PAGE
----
Graphic signage in stores helps to create the tonal atmosphere that reflects the store’s positioning. Used to inform or promote, their distinctive designs brought new rewards for the retailers.

The History Of Retail In 100 Objects Is Available As A Free Podcast

History of Retail Podcast

The History Of Retail In 100 Objects – The Royal Exchange

Royal Exhange

It’s Tuesday so it’s The History Of Retail In 100 Objects post – This weeks object is The Royal Exchange

The Royal Exchange in London was established in 1565 by Thomas Gresham to serve as a centre for financial trading, as well as, commerce. The Royal Exchange was a forerunner to the modern shopping mall as Gresham had the vision to dedicate several floors of the structure to retail uses and collect rent from tenants who occupied the space. Thomas Gresham was a wealthy businessman who set out to change the crude financial trading practices that were common in London during the 16th century. Gresham had served as a royal agent for both King Edward VI and Queen Mary and spent time at the bourse in the Belgian city of Antwerp and wanted to bring a similar concept to London. He invested a large portion of his personal wealth to construct a bourse on land provided by the city of London between Cornhill and Threadneedle Street. Queen Elizabeth I officially opened the Royal Exchange in 1571 and the timing could not have been better for several reasons. London’s population was expanding rapidly and the nation’s ascension as a global power had created newfound wealth among residents who were eager to purchase merchandise from retailers who occupied the upper floors of the Royal Exchange. In addition, the Royal Exchange brought London’s financial trading activities up to the standards of continental Europe at a pivotal moment. The completion of the facility five years prior to the Spanish sacking of Antwerp set London on a course to become the financial capital of Europe.The original structure stood for nearly 100 years before it was destroyed by fire in 1666. A rebuilt structure that opened three years later was again destroyed by fire in 1838. The third Royal Exchange building, which still stands today, was reopened in 1844. The financial firms left the Royal Exchange in 1939 and it became a purely retail establishment.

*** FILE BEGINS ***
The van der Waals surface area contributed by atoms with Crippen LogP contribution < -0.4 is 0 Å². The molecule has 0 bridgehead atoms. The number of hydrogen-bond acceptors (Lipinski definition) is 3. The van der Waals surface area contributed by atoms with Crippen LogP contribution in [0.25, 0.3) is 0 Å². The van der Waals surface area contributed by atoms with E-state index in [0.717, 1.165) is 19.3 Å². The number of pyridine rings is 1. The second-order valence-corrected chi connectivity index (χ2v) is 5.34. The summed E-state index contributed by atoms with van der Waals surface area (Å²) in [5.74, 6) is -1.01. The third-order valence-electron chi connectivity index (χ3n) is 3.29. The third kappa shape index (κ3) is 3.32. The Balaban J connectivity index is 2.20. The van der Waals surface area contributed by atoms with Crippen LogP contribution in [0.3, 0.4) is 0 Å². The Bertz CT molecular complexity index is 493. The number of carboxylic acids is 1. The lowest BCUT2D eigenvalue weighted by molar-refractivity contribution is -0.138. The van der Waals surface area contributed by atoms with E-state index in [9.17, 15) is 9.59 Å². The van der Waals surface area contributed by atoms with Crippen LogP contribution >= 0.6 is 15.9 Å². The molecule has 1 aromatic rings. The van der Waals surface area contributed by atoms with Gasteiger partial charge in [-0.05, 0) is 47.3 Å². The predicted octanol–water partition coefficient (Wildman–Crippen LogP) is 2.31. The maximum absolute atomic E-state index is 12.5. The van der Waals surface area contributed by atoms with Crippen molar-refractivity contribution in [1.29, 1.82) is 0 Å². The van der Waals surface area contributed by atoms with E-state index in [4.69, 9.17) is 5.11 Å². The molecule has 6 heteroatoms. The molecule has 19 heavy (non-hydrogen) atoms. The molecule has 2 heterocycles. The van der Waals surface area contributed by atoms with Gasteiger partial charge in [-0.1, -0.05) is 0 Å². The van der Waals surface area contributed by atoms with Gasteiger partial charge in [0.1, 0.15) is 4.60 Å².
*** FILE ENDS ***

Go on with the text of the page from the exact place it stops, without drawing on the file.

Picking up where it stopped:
Contribution to Retail History

The Royal Exchange is considered by many to be the world’s first shopping mall. Founder Thomas Gresham established the principle of combining multiple shopkeepers under a single roof to offer a broad range of merchandise categories to create a compelling retail destination.

The History Of Retail In 100 Objects Is Available As A Free Podcast

History of Retail Podcast